StingrayStingrays are abundant in the shallow waters off Grand Cayman Island
Cayman Island's Coral ReefThe Cayman Islands offer a Garden of Underwater Eden just offshore.
Kid-Friendly Shore Snorkeling at Grand Cayman Island
Grand Cayman Island is a treasure trove for scuba divers and snorkelers. The Caymans are one of the first places I learned to snorkel when I was a child. This warm clear paradise offered me a place to dive down as deep as I could, to explore the reef and look inside caves. On the southwest tip of Grand Cayman Island is the capital of Cayman Islands, George Town.
Literally meters from town, off the beach, are amazing grottos, reef, walls, and fish everywhere. Snorkelling there is easy and fun, and the water is about 30-40 feet deep in a lot of places.
A great part about snorkeling there is that the current is usually very weak, and the waves on the surface make it easy, even for children, to learn to snorkel just offshore.
On our family trip to Grand Cayman, we stayed on Seven Mile Beach, the popular tourist destination, where hotels after hotels lined up along a long white sandy beach. This was the summer my little brother and I were finally old enough to lounge around the pool, and explore the hotel at night without constant supervision.
Every night, along the beach, the steel drum bands played and delicious BBQ chicken was offered for sale. In the daytime you could snorkel anywhere, just offshore safely. I remember how my heart raced when I saw a 3ft black tip reef shark and a few small nurse sharks. I would snorkel alone for hours, just ten feet from where my family lounged under an umbrella.
The best snorkeling we found that trip was just offshore from George Town, in a region called Eden Rock that my family affectionately referred to as the Garden of Eden. We had such a blast snorkeling there. Those were the days before we were scuba certified; in fact, this trip was what inspired my dad to arrange scuba lessons for the whole family back in Ohio, USA.
There was a dive site called Devil's Grotto, where you swim over caves, caverns, and dark mysterious spaces, and where the overhangs hid barracuda. I watched scuba divers in the area, as their bubbles rose to the surface near us. I really fell in love with the idea of scuba diving that day.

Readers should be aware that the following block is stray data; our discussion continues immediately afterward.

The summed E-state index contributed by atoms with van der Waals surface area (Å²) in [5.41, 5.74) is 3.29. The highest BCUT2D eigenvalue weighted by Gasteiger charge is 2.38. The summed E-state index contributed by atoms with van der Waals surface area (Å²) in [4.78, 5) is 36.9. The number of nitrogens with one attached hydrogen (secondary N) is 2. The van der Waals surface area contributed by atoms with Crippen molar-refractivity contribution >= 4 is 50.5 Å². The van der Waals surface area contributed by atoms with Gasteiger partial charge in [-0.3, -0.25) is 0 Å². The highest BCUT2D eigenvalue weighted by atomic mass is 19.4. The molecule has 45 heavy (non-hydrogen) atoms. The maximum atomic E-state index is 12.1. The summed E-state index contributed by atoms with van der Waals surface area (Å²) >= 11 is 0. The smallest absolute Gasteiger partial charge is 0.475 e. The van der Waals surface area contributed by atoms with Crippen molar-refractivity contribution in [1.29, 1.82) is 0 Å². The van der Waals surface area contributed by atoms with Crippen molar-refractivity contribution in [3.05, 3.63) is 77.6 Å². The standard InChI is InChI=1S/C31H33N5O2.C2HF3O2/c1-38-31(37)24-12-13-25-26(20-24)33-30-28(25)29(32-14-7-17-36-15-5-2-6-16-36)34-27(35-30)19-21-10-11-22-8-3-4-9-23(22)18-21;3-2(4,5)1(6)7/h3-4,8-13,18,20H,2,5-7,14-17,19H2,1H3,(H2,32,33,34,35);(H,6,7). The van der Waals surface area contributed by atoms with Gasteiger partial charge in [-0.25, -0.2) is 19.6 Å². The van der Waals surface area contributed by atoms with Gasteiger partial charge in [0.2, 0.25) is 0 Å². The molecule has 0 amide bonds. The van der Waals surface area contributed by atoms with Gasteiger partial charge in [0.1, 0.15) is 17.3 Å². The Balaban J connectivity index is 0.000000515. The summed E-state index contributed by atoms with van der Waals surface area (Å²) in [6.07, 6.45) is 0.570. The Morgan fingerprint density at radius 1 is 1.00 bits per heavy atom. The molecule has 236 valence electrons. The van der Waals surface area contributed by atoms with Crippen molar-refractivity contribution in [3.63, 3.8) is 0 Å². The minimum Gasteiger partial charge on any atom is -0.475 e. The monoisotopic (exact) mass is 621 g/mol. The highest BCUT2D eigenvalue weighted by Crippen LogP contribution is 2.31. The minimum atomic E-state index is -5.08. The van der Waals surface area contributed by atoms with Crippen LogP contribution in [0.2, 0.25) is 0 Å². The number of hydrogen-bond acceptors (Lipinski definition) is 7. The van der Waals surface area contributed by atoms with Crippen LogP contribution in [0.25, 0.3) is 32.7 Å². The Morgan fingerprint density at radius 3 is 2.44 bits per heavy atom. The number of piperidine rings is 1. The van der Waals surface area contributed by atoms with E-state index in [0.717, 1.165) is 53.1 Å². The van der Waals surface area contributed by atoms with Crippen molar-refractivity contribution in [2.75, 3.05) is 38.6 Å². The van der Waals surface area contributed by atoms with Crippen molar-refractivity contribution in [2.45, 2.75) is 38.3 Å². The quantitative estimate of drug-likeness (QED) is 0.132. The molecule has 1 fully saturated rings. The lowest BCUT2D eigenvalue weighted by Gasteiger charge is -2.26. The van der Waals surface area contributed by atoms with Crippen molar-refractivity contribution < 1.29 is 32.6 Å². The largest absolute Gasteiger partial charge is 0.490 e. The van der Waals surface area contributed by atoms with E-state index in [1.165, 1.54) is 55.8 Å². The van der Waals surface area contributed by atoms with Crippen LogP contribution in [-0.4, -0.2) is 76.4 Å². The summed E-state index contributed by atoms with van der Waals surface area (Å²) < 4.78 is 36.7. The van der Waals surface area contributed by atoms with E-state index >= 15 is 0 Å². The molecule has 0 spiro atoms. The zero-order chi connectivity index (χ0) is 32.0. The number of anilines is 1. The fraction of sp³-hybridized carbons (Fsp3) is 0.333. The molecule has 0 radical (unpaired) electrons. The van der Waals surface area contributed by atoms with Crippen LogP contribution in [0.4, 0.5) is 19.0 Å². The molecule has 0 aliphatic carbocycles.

If you want to entice children to scuba dive, take them to the mellow currents of Grand Cayman, let them snorkel over scuba divers, and explore being in deeper water than they are probably used to. Getting truly comfortable with snorkeling, keeping a clear mask, and breathing through the snorkel are keys to a smooth transition to scuba.
One day in the Caymans we took a boat tour to the famous Sting Ray City, a site in the protected North Sound of Grand Cayman. This was the first time I swam with stingrays. A few had darted near me while snorkeling before, but this was amazing; there were hundreds of them.
They are more like pets than wild animals, and are harmless- unless you step on them wrong. Their velvety skin is not slimy at all; a little creepy at first as they swish over and under you. If you simply float and relax, it's really fun! Getting in and out of the boat among the flock of stingrays is probably the uneasiest part.
Later that day, the little boat cruised over to the shore of the bay, and the crew made a fish dinner from snappers and a queen trigger fish they had spearfished while we were playing with the stingrays. This was a magical trip for a kid like me, and it still remains a strong memory.
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